SIDNEY — The first kiosk along the 99-mile-stretch of the Great Miami Riverway (GMR), which begins in Sidney, was installed earlier this month at Custenborder Field.
The GMR is a mixed-use district of charming river towns connected by land and water trails from Sidney to Hamilton.
“What this does is it identifies you are on the Riverway, but also there is a map too that tells you exactly your location, and what amenities are nearby. It shows the downtown. It shows Tawawa Park and trails and things like that too,” said Duane Gaier, Sidney parks and recreation director.
The new kiosk at Custenborder Field is placed to the right of the gate near the play equipment and shelter area. It outlines the entire corridor and signifies the trail’s northernmost point.
“Custenborder Field is the first location there that was identified by the consulting firm the GMR hired to take a look at signage and kiosk locations along that whole corridor from Sidney to Hamilton,” Gaier said. “The second location that we hope to install next year is over by Geib Pavilion. There is a play area up there and an old wooden kiosk up there, and we want to replace that one next.”
Sidney was the first community of the 19 members of the GMR coalition to have a kiosk installed, Gaier said. Other communities along the corridor are also having similar kiosks installed.
The city of Sidney paid $6,396 from the general budget for the new kiosk. Each community pays for its own kiosk.
Gaier said the kiosk at Custenborder is the first of three planned locations along the trail in Sidney. Future plans, he said, are to install the next kiosk in Tawawa Park near Geib Pavilion and the third at the Canal Feeder trailhead in Graceland Cemetery.
The kiosks are placed in areas of “access to the river and trails around that connect to Tawawa Park,” Gaier noted.
“The Riverway is anything associated with the river and trails that are next to the river, so trails that lead off of the Great Miami River into Tawawa Park are included on (the kiosk),” Gaier said.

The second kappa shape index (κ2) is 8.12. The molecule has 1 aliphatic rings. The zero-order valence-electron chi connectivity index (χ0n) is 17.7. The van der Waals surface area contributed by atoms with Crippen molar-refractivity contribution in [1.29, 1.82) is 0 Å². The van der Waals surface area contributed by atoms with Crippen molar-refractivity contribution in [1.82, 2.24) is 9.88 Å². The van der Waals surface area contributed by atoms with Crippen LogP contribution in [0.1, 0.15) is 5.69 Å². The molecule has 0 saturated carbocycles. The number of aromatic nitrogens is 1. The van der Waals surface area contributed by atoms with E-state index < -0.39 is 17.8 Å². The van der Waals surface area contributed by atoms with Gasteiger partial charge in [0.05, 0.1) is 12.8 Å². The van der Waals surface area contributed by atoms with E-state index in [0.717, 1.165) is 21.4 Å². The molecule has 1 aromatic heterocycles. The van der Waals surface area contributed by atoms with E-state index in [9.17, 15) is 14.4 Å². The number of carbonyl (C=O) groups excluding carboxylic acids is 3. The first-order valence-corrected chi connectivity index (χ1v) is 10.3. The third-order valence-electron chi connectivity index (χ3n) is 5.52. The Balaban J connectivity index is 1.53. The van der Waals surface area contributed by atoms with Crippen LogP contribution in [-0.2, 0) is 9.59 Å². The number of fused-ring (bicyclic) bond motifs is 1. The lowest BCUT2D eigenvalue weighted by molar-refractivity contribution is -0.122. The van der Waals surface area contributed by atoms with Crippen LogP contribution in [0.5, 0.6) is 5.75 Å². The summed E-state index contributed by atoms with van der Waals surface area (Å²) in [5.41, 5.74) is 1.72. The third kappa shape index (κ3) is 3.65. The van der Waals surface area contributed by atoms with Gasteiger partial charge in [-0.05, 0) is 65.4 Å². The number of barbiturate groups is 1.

There is about a half a mile between the Custenborder Field and the location for the second kiosk at Geib Pavilion, which could be placed next summer, since Tawawa Park is a destination for people using the riverway, he said.
“The GMR website also references the Ross Covered Bridge and Big Rock and the amenities that Tawawa Park has for the park user,” Gaier said.
“I think the first year, it took a little longer than it will going into the future now that (all coalition members) are on the same page. Budget times are different for each community or entity, whether it’s a park district or a municipality” Gaier said of the pace of the development of the GMR since it’s 2016 branding became official. “So going forward things will be a little more timely.”
The GMR development has been going on since 2016: first the logo and color schemes and then medallions placed on park and Sidney signs to notify people Sidney is community that is part of the GMR. Gaier said there is also discussion of purchasing and placing way-finding signs to direct people from the trail to destinations in Sidney, like The Spot, for example.
A 2017 economic impact study, released in September, revealed the GMR brings in big money and sustains jobs as a result of tourism created from the pathway.
“The goal of the GMR is to promote this corridor regionally and keep spreading out to make these cities destinations. And so when they see these common colors, common design, they know they are on the Riverway. It’s a two piece thing. It benefits Sidney by telling park users what’s nearby but also that, hey, this is part of the GMR, and this is why we came to this area, for the folks that are from out of town,” Gaier said.
Reach the writer at 937-538-4823.